Removing Load Bearing Wall Between Kitchen And Living Room In 6 Easy Steps 

Removing a load bearing wall is a large task that requires you to install a new structure to support the load. If not carried out properly, removing a load bearing wall is dangerous and can lead to your walls or roof falling in. Seek professional advice and recommendations throughout the planning process, particularly when you are determining the requirements for the support structure.

Step 1. Apply For A Permit (if applicable)

Before you do anything, find out the local rules and regulations. Firstly, you may need to apply for a permit to remove a load-bearing wall. Secondly, you may need to get a structural engineer to approve your renovation plans. This is important both for safety and for meeting local requirements.  

Step 2. Build A Temporary Support Wall

How you do this will depend on how you decide to handle the removal of the load bearing wall. The easiest way to create a suitable support is to build a wall of plywood and 2x4s. Line this up with the joists/ beams that the load-bearing wall supports. This is the way we recommend doing it as building a support wall like this is one of the best ways to ensure your home’s structure is supported when the original wall is removed. This means you can fully remove the wall and then install your structural support rather than needing to complete the project bit by bit. 

Step 3. Protect the Floor

Now you are ready to begin taking down the wall. Lay the plastic tarp on the floor on both sides of the wall. This is more about making the clean up process easier rather than protecting the floor but it’s always good to keep mess contained. Depending on the flooring type, the tarp can help protect it from scratches and damage too. 

Step 4. Remove the Wall Framing 

First, remove the framing of the wall using a pry bar. This is not easy so consider getting a friend to help you and prepare to use plenty of elbow grease.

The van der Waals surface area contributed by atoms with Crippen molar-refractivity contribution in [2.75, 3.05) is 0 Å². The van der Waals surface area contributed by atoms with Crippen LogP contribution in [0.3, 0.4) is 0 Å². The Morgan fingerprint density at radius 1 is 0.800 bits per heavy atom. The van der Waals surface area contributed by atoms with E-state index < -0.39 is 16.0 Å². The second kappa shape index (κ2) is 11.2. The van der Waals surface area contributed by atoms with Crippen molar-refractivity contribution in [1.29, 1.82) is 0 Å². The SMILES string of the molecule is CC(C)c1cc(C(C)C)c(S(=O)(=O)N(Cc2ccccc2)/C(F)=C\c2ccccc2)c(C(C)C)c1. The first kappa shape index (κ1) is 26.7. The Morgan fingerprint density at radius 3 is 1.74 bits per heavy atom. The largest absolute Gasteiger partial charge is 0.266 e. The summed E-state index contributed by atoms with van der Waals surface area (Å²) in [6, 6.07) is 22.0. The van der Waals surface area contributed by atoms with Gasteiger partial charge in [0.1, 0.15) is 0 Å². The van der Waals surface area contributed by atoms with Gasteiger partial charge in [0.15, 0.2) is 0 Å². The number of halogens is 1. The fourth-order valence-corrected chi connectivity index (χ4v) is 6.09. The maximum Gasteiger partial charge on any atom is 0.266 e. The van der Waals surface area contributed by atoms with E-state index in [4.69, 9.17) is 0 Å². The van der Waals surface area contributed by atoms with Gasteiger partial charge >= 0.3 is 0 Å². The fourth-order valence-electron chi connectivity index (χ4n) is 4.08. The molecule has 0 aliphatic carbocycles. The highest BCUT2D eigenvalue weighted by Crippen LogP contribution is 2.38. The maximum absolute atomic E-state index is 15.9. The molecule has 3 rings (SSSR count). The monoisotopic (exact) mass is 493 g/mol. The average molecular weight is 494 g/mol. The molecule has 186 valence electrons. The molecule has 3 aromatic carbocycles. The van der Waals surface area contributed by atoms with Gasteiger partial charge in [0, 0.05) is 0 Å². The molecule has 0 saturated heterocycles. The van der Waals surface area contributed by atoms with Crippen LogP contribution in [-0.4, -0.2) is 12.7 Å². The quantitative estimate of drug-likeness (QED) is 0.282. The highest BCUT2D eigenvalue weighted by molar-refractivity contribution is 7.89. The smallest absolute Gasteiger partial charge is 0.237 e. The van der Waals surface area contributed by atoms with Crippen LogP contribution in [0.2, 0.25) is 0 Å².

Step 5. Remove the Rest of the Wall 

Next, use the hammer or sledgehammer to remove the rest of the wall. This is going to be messy so be prepared for lots of bags full of debris and lots of sweeping. 

Step 6. Install A Steel Structural Beam

Now place a steel beam to carry the load that the wall used to support. It doesn’t have to be steel, it could be strong veneer lumber or something similar. Use both vertical and horizontal joists and use joist hangers to combine them. This will help the beam handle a larger load. The size and material of the support beam should be decided on with the help of a professional. They will be able to determine the exact requirements needed for the beam to support the load without the wall. 

Frequently Asked Questions 

Considering removing an internal wall in your home? We have answered common questions below to help you. 

How much does it cost to knock down a wall between kitchen and dining room? 

There are a number of factors that impact the cost of knocking down an internal wall. As a rough guide, removing a load-bearing wall will cost between $1,000 – $3,000 while removing a non-load-bearing wall will cost between $300 – $1,000. If your home has more than one level, the cost will increase to between $3,000 – $10,000. 

How do you tell if a wall is load bearing in a split level? 

Take a look at the blueprints, if the wall has “S” then it is structural. It’s best to get a structural engineer or architect to have a look and tell you which walls are load bearing. Generally, the walls that are parallel to the above floor joists are not load bearing, but walls that run at a 90-degree angle to the above joists are load bearing. It cannot be assumed that a partial wall is not load-bearing as there could be a beam inside that carries load. Always get a professional to confirm which walls are load bearing. 

Do split level homes have load bearing walls? 

Yes. If you’re not sure which walls are load bearing the location of the wall to the floor joists above can give you an indication (walls running parallel to the above wall joists are not usually load bearing). However, a structural engineer can come to your home and tell you which walls are load bearing. 

Next Steps

Removing an internal wall can be quick and easy if the wall is not load-bearing but it becomes considerably more complicated and expensive if it is. Removing a load-bearing wall can cost thousands of dollars but you can remove it yourself providing you follow the relevant requirements and apply for the necessary permits. We recommend getting a professional’s opinion before you get started to ensure what you plan to do is safe and appropriate. Removing a wall can make a huge difference to the light, space and flow of your home and creates a much more welcoming space for family time and dinner parties.